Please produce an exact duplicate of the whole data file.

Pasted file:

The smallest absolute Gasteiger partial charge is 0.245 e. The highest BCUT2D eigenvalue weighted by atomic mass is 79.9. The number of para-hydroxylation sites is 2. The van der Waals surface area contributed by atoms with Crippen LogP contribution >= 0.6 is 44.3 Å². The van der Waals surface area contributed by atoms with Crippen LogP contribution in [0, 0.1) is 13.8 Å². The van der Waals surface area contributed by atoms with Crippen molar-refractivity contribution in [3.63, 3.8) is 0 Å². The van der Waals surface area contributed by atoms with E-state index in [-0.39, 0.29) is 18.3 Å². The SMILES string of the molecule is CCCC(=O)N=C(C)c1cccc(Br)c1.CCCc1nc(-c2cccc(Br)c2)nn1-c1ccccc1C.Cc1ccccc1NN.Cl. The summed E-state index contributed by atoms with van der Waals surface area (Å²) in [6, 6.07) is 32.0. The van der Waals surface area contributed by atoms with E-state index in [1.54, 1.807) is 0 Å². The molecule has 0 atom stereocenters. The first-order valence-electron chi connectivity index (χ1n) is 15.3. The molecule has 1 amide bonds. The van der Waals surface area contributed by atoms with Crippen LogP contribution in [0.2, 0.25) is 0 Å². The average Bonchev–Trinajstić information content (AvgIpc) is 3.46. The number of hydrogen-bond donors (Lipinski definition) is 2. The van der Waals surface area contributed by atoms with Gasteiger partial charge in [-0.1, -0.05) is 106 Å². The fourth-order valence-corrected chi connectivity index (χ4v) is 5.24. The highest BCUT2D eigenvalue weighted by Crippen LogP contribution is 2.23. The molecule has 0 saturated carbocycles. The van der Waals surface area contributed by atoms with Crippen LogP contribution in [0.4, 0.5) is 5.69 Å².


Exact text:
The smallest absolute Gasteiger partial charge is 0.245 e. The highest BCUT2D eigenvalue weighted by atomic mass is 79.9. The number of para-hydroxylation sites is 2. The van der Waals surface area contributed by atoms with Crippen LogP contribution >= 0.6 is 44.3 Å². The van der Waals surface area contributed by atoms with Crippen LogP contribution in [0, 0.1) is 13.8 Å². The van der Waals surface area contributed by atoms with Crippen molar-refractivity contribution in [3.63, 3.8) is 0 Å². The van der Waals surface area contributed by atoms with E-state index in [-0.39, 0.29) is 18.3 Å². The SMILES string of the molecule is CCCC(=O)N=C(C)c1cccc(Br)c1.CCCc1nc(-c2cccc(Br)c2)nn1-c1ccccc1C.Cc1ccccc1NN.Cl. The summed E-state index contributed by atoms with van der Waals surface area (Å²) in [6, 6.07) is 32.0. The van der Waals surface area contributed by atoms with E-state index in [1.54, 1.807) is 0 Å². The molecule has 0 atom stereocenters. The first-order valence-electron chi connectivity index (χ1n) is 15.3. The molecule has 1 amide bonds. The van der Waals surface area contributed by atoms with Crippen LogP contribution in [0.2, 0.25) is 0 Å². The average Bonchev–Trinajstić information content (AvgIpc) is 3.46. The number of hydrogen-bond donors (Lipinski definition) is 2. The van der Waals surface area contributed by atoms with Gasteiger partial charge in [-0.1, -0.05) is 106 Å². The fourth-order valence-corrected chi connectivity index (χ4v) is 5.24. The highest BCUT2D eigenvalue weighted by Crippen LogP contribution is 2.23. The molecule has 0 saturated carbocycles. The van der Waals surface area contributed by atoms with Crippen LogP contribution in [0.4, 0.5) is 5.69 Å².